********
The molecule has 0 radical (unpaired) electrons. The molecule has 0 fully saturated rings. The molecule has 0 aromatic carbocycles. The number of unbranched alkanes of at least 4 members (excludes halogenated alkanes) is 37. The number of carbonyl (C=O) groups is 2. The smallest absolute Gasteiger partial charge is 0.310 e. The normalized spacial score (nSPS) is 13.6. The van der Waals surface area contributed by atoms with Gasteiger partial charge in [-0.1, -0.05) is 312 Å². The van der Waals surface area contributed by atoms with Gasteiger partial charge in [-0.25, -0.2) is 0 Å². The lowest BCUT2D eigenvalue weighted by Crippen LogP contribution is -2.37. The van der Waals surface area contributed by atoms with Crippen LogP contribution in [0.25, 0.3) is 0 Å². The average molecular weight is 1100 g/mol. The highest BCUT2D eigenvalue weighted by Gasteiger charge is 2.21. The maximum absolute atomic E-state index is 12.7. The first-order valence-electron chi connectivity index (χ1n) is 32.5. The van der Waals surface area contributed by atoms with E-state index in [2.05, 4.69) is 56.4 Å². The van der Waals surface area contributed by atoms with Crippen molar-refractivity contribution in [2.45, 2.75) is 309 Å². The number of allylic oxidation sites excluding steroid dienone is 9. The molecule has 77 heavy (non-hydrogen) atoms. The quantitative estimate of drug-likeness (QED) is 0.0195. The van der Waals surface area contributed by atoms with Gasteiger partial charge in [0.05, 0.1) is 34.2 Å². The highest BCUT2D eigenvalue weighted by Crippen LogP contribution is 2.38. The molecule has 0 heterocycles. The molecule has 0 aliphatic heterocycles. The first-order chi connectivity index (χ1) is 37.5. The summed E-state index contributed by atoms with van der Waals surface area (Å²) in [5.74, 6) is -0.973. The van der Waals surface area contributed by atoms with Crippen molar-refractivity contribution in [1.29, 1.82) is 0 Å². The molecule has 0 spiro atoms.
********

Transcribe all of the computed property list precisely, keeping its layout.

The molecule has 0 radical (unpaired) electrons. The molecule has 0 fully saturated rings. The molecule has 0 aromatic carbocycles. The number of unbranched alkanes of at least 4 members (excludes halogenated alkanes) is 37. The number of carbonyl (C=O) groups is 2. The smallest absolute Gasteiger partial charge is 0.310 e. The normalized spacial score (nSPS) is 13.6. The van der Waals surface area contributed by atoms with Gasteiger partial charge in [-0.1, -0.05) is 312 Å². The van der Waals surface area contributed by atoms with Gasteiger partial charge in [-0.25, -0.2) is 0 Å². The lowest BCUT2D eigenvalue weighted by Crippen LogP contribution is -2.37. The van der Waals surface area contributed by atoms with Crippen LogP contribution in [0.25, 0.3) is 0 Å². The average molecular weight is 1100 g/mol. The highest BCUT2D eigenvalue weighted by Gasteiger charge is 2.21. The maximum absolute atomic E-state index is 12.7. The first-order valence-electron chi connectivity index (χ1n) is 32.5. The van der Waals surface area contributed by atoms with E-state index in [2.05, 4.69) is 56.4 Å². The van der Waals surface area contributed by atoms with Crippen molar-refractivity contribution in [2.45, 2.75) is 309 Å². The number of allylic oxidation sites excluding steroid dienone is 9. The molecule has 77 heavy (non-hydrogen) atoms. The quantitative estimate of drug-likeness (QED) is 0.0195. The van der Waals surface area contributed by atoms with Gasteiger partial charge in [0.05, 0.1) is 34.2 Å². The highest BCUT2D eigenvalue weighted by Crippen LogP contribution is 2.38. The molecule has 0 heterocycles. The molecule has 0 aliphatic heterocycles. The first-order chi connectivity index (χ1) is 37.5. The summed E-state index contributed by atoms with van der Waals surface area (Å²) in [5.74, 6) is -0.973. The van der Waals surface area contributed by atoms with Crippen molar-refractivity contribution in [1.29, 1.82) is 0 Å². The molecule has 0 spiro atoms.